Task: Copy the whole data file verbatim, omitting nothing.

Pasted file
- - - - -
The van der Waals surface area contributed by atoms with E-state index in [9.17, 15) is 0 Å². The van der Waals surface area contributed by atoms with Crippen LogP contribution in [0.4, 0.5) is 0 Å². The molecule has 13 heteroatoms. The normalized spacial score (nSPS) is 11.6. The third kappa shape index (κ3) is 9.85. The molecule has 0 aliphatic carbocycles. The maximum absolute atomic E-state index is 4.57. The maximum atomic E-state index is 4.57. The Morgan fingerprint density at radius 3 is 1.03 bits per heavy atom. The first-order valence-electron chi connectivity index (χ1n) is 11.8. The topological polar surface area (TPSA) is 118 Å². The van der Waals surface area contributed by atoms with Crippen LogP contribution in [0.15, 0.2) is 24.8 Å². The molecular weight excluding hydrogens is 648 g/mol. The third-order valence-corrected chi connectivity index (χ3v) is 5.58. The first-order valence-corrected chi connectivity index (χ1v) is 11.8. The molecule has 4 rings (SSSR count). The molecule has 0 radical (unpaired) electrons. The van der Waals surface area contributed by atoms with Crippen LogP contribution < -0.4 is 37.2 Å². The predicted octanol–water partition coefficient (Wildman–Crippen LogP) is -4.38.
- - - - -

The van der Waals surface area contributed by atoms with E-state index in [9.17, 15) is 0 Å². The van der Waals surface area contributed by atoms with Crippen LogP contribution in [0.4, 0.5) is 0 Å². The molecule has 13 heteroatoms. The normalized spacial score (nSPS) is 11.6. The third kappa shape index (κ3) is 9.85. The molecule has 0 aliphatic carbocycles. The maximum absolute atomic E-state index is 4.57. The maximum atomic E-state index is 4.57. The Morgan fingerprint density at radius 3 is 1.03 bits per heavy atom. The first-order valence-electron chi connectivity index (χ1n) is 11.8. The topological polar surface area (TPSA) is 118 Å². The van der Waals surface area contributed by atoms with Crippen LogP contribution in [0.15, 0.2) is 24.8 Å². The molecular weight excluding hydrogens is 648 g/mol. The third-order valence-corrected chi connectivity index (χ3v) is 5.58. The first-order valence-corrected chi connectivity index (χ1v) is 11.8. The molecule has 4 rings (SSSR count). The molecule has 0 radical (unpaired) electrons. The van der Waals surface area contributed by atoms with Crippen LogP contribution < -0.4 is 37.2 Å². The predicted octanol–water partition coefficient (Wildman–Crippen LogP) is -4.38.